In No Easy Day, Mark Owen took us through the famous raid that led to the finally removal of the nutter known as Osama Bin Laden, and all that led up to that point which included his training. In No Hero, Mr. Owen returns to talk about excerpts of other missions he was a part of during his stint in SEAL Team 6, and even some life lessons that he learned during his time with the SEALs. Mr. Owen takes us from his humble upbringings in Alaska to his first meeting of an actual Navy SEAL onwards toward his early years of Navy SEAL training. His vivid descriptions of his training at times can be as nerve wracking as some of his missions. Through it all, however, Mr. Owen’s voice is ever humble as writes about his extraordinary life in the SEALs. There is something delightful about his post-deployment of ritual of stopping in at Taco Bell for a taco … something that many of us take for granted. No Hero is not only a constrained chronicle of the life of a noble and valiant man, it also offers some very interesting life lessons. One such moment (for me) was Owen’s encounter with a mountain climber in Las Vegas and the concept of working within “your three feet world”. Brilliant piece of advice for occassionally overwhelmed, multi-taskers such as my self. Quite the eye opener, that one. Earlier in the book, Mr. Owen writes about the meaning of his title for the book. Though it is humbling that Mr. Owen sees himself as anything but a hero, I have to respectfully say that I strongly disagree with him on that. In a world where some narcissistic tart and her family are celebrated simply because they have some shitty reality show and offer the world nothing more than need for more attention (yes, Kardashians I am talking about you) to paraphrase Bonnie Tyler: “we really need some real heroes”. Any person that puts up with the most grueling, training regimen in the world and then goes off to some spot of hell on this earth, for the sake of country and fellow man, is, in my book, a hero. And in my books, Mr. Owen you are … in the truest sense. God Bless you and yours and the rest of your days under the sun. And thanks for the “three feet world”.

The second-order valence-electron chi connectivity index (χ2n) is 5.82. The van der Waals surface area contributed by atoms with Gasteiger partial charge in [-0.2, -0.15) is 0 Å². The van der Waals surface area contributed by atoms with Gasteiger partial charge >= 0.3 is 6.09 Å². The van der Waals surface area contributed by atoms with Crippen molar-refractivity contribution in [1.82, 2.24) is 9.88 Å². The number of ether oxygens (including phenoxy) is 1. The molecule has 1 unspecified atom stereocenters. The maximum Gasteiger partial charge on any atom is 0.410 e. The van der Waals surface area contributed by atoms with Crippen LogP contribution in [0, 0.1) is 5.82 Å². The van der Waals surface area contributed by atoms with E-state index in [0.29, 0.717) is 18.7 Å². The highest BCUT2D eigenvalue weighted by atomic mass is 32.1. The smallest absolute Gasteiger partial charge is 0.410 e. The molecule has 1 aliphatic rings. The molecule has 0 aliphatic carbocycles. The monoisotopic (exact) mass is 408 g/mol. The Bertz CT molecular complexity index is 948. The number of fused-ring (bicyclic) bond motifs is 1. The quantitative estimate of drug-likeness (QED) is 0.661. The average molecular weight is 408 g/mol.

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It is October. The month in which we all tend to indulge in things that give us the hibbie-jibbies. Or possibly soil our undies. Dark things. Disturbing things. Scary things. Things more scarier than Kanye West’s ego, the Kardashian’s fame or the wanks in Washington. Aye, it is the month where Syfy, AMC and tons of other networks on the telly go into overdrive with their horror marathon. And so I shall take a cue. Pleasantries out of the way … and .. here .. we … GO.

Victoria McQueen (aka the Brat) is a precocious young woman with a crappy upbringing and a really cool Raleigh BMX bike which she loves to ride. This, however, is not just some ordinary bike and Victoria McQueen is not your ordinary tomboy. Some days, the BMX bike acts like a knife that cuts the fabric of reality allowing Victoria to cross over into another world by a portal in the form of a covered bridge (aka the Shorter Way Bridge). In this world, Victoria can find whatever she’s looking for from a lost mother’s bracelet to … trouble. Which brings me to Charlie Manx. Like Victoria, Mr. Manx is also very special but to a terrifying degree. Adding to the creepy factor is the fact that he drives around, with the aid of some Igor types (in this case, Bing Partridge … sexually depraved manchild and tosser), in his 1930s Cadillac Wraith that only plays Christmas songs. Aye, it could be worse … think Ke$ha, Mylie Cyrus, or Rihanna. Like the BMX, the Wraith is Manx’s reality fabric cutter that takes him and unwitting children to Christmasland where everything is anything but jolly. On a fateful crossing of the Shorter Way Bridge, Victoria is hurtled in the future, encounters Manx and … survives. The good news is that this is just the beginning of things to come. It is also safe to say that is also the bad news. Hill takes us on what could be easily summed up as a terrifying (literary) joyride … at night … with a psycho … who’s driving with one hand on the wheel … and other holding a semi-loaded gun, playing a game of Russian roulette … pointed at you in the passenger seat. Bloody hell … you say? You’ve got that right.
Charlie Manx is the sort of bloke that would make even your local boogeyman piss himself senseless before he hands in his retirement papers. And yes, would most likely have most of us checking out the closets and basements before turning out the lights and entering a nightmare-marinated sleep. Hill’s NOS4A2 is like a careening, bloody car chase down a dark highway and every page just prods you into turning the next (sleep and bodily functions be damned) page. Most definitely not to be read on a full moon night (trust me on this, you’ll see what I’m talking about), or if you live next to creepy neighbours that wear WWII gas masks. A warning to ALL readers: try not to get too attached to some characters. There … and that’s all I’m going to say about that. As a good, blood-curdling, bump-in-the-night, blood-splattering read, NOS4A2 does not disappoint. Yes, quite the understatement. And Mr. Hill has found a coveted spot in my mental “library”.